Continuing to Practise Emotional Literacy

One skill I am continuing to practise as I move towards whole-hearted connection is emotional literacy. Since I started this adventure, my emotional literacy has increased, however I know there is still more to go until it is embedded in my life and am pretty sure this work will continue as I grow. Subsequently, in this post I wanted to share –

  • Why Develop Emotional Literacy?
  • What is Emotional Baggage?
  • What is Emotional Literacy?
  • Starting to Practise Emotional Literacy, and
  • The Attributes of An Emotionally Literate Person.


Why Practise Emotional Literacy?

Emotional literacy is the building block of emotional intelligence. Subsequently, when we develop our own emotional literacy we can access and develop important information about ourselves and others. Which then in turn helps us to process any emotional baggage we might have (don’t worry we all have it!).


What is Emotional Baggage?

Emotional baggage is the stored up, emotional reactions and responses from the past. Our emotional baggage is stored in our subconscious, which is mostly based on experiences from our past (mostly from childhood). And many of these experience and relationships consist of regret, fear, stress / trauma, grief and other challenging experiences. Without the skill of emotional literacy, emotions would remain stored up, stuck, confusing, misleading and impact on the relationship we have with ourselves and other people.

Side note – I also refer to emotional baggage as emotional weight as it often weighs us down (or maybe that is just me 🙂 This is one of the reasons why I chose to work with intuitive eating and not weight loss.


What is Emotional Literacy?

Just as learning to read and write begins with literacy of letters and sounds, learning to interpret and manage feelings begins with emotional literacy. The term “emotional literacy” was coined by Claude Steiner in 1979.

The definitions of emotional literacy include –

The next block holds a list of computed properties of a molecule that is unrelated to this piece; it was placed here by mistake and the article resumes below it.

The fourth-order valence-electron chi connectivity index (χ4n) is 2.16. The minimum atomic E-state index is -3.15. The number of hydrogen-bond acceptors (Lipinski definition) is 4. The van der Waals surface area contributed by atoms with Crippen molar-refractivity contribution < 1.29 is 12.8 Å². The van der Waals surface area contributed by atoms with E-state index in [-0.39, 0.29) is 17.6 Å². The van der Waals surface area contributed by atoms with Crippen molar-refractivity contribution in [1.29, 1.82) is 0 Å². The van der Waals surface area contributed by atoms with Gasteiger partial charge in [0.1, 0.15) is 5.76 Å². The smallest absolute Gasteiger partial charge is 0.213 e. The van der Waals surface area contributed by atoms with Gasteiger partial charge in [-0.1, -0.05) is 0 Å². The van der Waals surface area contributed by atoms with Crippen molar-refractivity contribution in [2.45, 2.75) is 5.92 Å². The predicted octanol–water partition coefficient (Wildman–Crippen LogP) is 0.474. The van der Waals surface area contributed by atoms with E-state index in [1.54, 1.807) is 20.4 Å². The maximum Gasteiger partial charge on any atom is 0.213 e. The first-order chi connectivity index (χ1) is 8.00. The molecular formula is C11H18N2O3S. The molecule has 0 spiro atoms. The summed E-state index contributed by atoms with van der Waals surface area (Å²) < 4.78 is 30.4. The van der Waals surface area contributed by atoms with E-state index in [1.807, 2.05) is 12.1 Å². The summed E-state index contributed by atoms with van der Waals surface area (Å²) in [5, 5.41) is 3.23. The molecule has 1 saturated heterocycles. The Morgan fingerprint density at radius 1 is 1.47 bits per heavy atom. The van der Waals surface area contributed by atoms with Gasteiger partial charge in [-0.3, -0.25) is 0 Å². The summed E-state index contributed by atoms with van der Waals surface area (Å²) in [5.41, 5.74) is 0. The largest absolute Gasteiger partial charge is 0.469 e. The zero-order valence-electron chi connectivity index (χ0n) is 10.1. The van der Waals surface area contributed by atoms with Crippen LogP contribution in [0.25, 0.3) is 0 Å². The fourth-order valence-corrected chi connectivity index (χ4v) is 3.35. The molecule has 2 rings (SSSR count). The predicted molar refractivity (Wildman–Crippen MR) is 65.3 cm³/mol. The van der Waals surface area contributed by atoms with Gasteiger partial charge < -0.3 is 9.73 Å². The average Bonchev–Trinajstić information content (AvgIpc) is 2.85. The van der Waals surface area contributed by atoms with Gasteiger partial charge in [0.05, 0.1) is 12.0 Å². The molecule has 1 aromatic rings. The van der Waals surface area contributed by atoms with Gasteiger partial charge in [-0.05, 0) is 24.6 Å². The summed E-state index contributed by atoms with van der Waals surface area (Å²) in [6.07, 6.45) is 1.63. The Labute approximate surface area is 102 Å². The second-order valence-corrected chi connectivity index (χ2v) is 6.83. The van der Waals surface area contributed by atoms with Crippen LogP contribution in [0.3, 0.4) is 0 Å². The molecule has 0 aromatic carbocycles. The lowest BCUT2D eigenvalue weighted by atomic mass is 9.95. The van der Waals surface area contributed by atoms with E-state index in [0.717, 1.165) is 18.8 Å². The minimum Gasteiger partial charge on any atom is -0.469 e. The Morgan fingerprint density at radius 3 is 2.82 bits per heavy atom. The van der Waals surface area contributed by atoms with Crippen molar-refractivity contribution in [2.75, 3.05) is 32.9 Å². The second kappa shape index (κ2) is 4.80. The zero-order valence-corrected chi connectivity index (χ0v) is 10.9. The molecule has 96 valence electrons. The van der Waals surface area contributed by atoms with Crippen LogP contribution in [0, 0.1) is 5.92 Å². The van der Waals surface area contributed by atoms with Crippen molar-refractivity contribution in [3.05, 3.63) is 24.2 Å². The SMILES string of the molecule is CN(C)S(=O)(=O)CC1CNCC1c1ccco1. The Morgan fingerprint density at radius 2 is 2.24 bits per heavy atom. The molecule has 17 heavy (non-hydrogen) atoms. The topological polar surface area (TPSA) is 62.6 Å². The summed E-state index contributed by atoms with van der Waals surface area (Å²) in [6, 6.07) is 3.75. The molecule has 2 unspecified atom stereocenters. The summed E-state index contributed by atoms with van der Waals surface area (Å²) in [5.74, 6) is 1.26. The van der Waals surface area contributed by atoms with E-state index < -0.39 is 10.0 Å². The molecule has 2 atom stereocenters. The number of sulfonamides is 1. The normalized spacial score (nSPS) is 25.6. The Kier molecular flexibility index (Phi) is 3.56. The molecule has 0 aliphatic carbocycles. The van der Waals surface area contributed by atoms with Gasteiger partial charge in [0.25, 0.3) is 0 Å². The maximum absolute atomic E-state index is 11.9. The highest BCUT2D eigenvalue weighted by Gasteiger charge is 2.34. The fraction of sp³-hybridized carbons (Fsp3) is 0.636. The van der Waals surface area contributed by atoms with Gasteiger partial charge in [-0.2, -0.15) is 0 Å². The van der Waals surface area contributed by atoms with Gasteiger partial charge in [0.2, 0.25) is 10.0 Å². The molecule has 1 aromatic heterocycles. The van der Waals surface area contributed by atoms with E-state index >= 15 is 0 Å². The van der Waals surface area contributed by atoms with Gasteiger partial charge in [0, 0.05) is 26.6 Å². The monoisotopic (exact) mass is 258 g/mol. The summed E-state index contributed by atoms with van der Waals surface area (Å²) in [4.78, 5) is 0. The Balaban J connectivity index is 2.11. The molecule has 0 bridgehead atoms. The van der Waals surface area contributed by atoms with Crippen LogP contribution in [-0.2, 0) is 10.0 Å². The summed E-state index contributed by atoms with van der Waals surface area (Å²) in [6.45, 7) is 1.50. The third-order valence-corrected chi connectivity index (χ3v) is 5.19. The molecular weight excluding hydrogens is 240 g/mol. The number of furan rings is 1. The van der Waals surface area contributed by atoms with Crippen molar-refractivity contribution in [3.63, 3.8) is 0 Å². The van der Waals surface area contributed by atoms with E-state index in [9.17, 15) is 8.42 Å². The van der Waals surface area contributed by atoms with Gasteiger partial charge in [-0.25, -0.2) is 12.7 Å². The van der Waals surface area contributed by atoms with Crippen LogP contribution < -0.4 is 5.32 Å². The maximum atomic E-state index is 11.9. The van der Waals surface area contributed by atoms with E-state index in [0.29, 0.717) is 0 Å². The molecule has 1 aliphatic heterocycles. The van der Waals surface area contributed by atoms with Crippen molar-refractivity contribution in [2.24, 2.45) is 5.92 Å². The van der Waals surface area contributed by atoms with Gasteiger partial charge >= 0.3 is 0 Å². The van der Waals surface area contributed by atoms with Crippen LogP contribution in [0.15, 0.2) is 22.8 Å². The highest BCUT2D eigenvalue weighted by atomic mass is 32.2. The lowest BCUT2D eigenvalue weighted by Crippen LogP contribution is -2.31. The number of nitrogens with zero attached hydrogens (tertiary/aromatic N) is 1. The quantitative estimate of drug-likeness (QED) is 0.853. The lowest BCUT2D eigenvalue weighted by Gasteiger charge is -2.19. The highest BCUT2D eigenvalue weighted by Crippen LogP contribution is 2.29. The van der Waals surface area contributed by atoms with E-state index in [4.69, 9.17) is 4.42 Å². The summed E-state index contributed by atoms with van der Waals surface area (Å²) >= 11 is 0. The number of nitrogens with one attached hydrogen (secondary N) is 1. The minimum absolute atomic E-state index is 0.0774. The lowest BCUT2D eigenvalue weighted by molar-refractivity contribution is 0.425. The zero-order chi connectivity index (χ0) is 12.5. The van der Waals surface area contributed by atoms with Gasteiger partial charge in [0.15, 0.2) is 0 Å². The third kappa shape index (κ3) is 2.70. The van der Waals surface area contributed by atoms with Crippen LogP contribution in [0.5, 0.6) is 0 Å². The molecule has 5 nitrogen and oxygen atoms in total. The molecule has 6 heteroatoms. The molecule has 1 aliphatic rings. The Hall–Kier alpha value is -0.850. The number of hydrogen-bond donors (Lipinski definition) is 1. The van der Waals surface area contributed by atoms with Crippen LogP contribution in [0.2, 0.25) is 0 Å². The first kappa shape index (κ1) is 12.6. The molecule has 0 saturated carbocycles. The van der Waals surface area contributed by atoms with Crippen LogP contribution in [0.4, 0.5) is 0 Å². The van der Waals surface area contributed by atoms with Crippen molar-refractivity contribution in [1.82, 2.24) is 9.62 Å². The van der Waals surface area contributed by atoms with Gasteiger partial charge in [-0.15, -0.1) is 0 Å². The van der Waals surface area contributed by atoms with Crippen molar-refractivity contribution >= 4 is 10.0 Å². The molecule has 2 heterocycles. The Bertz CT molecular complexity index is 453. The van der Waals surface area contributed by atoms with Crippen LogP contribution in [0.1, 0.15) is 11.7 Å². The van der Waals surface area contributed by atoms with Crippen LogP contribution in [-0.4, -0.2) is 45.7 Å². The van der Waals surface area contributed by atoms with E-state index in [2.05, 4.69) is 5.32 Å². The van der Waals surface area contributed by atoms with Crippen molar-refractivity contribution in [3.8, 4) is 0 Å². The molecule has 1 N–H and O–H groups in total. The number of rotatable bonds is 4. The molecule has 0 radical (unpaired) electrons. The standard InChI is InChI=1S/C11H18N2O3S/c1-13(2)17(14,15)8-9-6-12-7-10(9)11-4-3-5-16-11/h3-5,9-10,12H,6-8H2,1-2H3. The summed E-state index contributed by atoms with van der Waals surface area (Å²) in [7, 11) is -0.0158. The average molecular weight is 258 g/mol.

• “To be emotionally literate is to be able to handle emotions in a way that improves your personal power and the quality of your life and – equally important, the quality of the life of the people around you. Emotional literacy helps your emotions work for you instead of against you.” ~ Claude Steiner
  • “… is not a mere unleashing of the emotions, it is learning to understand, manage and control them.” ~ Claude Steiner
  • “Emotional literacy is the ability to put feelings in to words so that those feelings can be understood within some sort of psychological context.” ~ Tian Dayton
  • “… lets us sort out all of those feelings, name them and begin to understand their causes and effects. It is the basic building block of emotional intelligence.” ~ Joshua Freedman
  • “Emotional literacy helps us precisely identify and communicate our feelings. Naming them helps us identify our unmet needs; communicating them helps us identify those people who voluntarily assist us in meeting our needs. The key to emotional literacy is using simple, clear and direct three-word I messages like – ‘I feel sad.'” ~ Steve Hein


Starting to Practise Emotional Literacy

Personally, I recognised emotional literacy was a skill I needed to learn as I seemed to have missed those classes at school 🙂 I have spent many years developing them and I will continue to practise emotional literacy. What are the skills to start practising emotional literacy? Let’s see what the founder of emotional literacy identified…

Steiner (2003) identified the following principal skills to develop and practise emotional literacy –

  1. Knowing your feelings,
  2. Having a heartfelt sense of empathy,
  3. Learning to manage our emotions,
  4. Repairing emotional damage, and
  5. Emotional interactivity – putting it all together.


Attributes of An Emotionally Literate Person

Over to You…

I hope this article has helped in some way about why I continue to practise emotional literacy. Are there any questions you have about practising emotional literacy? If so, please feel free to write them below in the comments section of contact us here.


If you are ready to reclaim your courage and take the next step towards freedom and opening your heartwhy not join our Toolkit?


References –

Dayton, T. (2000).  Trauma and Addictions: Ending the Cycle of Pain Through Emotional Literacy. Florida, USA: Health Communications Inc.

Freedman, J. (2012). At the Heart of Leadership: How to Get Results with Emotional Intelligence. California, USA: Six Seconds.

Hein, S. (2012). EQ for Everybody: A Practical Guide to the Developing and Using One’s Emotional Intelligence, USA: Steve Hein.

Steiner, C. (2003). Emotional Literacy: Intelligence with a Heart. California, USA: Personhood Press.

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